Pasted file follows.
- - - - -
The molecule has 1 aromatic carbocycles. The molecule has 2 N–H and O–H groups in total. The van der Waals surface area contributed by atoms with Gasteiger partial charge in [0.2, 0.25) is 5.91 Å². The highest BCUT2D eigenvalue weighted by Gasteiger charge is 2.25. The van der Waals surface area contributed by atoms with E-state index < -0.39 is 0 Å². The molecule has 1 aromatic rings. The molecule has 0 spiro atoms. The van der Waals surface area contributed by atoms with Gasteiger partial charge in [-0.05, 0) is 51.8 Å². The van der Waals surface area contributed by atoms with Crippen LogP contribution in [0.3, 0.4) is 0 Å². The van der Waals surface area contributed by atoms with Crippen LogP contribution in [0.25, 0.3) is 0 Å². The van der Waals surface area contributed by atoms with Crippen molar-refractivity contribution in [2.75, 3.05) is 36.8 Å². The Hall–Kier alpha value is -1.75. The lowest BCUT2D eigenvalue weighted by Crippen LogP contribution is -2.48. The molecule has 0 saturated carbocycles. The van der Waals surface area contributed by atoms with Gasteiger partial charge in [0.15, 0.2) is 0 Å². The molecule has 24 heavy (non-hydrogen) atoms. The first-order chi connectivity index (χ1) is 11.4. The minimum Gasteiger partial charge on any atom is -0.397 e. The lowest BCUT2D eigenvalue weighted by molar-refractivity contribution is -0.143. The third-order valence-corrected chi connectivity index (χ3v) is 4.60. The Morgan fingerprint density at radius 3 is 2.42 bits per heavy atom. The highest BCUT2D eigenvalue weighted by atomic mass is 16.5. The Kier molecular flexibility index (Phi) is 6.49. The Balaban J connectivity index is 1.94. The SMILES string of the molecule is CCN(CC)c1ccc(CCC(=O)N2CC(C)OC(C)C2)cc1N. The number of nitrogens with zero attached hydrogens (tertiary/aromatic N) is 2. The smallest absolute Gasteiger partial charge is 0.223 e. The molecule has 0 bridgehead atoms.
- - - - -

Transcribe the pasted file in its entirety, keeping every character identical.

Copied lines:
The molecule has 1 aromatic carbocycles. The molecule has 2 N–H and O–H groups in total. The van der Waals surface area contributed by atoms with Gasteiger partial charge in [0.2, 0.25) is 5.91 Å². The highest BCUT2D eigenvalue weighted by Gasteiger charge is 2.25. The van der Waals surface area contributed by atoms with E-state index < -0.39 is 0 Å². The molecule has 1 aromatic rings. The molecule has 0 spiro atoms. The van der Waals surface area contributed by atoms with Gasteiger partial charge in [-0.05, 0) is 51.8 Å². The van der Waals surface area contributed by atoms with Crippen LogP contribution in [0.3, 0.4) is 0 Å². The van der Waals surface area contributed by atoms with Crippen LogP contribution in [0.25, 0.3) is 0 Å². The van der Waals surface area contributed by atoms with Crippen molar-refractivity contribution in [2.75, 3.05) is 36.8 Å². The Hall–Kier alpha value is -1.75. The lowest BCUT2D eigenvalue weighted by Crippen LogP contribution is -2.48. The molecule has 0 saturated carbocycles. The van der Waals surface area contributed by atoms with Gasteiger partial charge in [0.15, 0.2) is 0 Å². The molecule has 24 heavy (non-hydrogen) atoms. The first-order chi connectivity index (χ1) is 11.4. The minimum Gasteiger partial charge on any atom is -0.397 e. The lowest BCUT2D eigenvalue weighted by molar-refractivity contribution is -0.143. The third-order valence-corrected chi connectivity index (χ3v) is 4.60. The Morgan fingerprint density at radius 3 is 2.42 bits per heavy atom. The highest BCUT2D eigenvalue weighted by atomic mass is 16.5. The Kier molecular flexibility index (Phi) is 6.49. The Balaban J connectivity index is 1.94. The SMILES string of the molecule is CCN(CC)c1ccc(CCC(=O)N2CC(C)OC(C)C2)cc1N. The number of nitrogens with zero attached hydrogens (tertiary/aromatic N) is 2. The smallest absolute Gasteiger partial charge is 0.223 e. The molecule has 0 bridgehead atoms.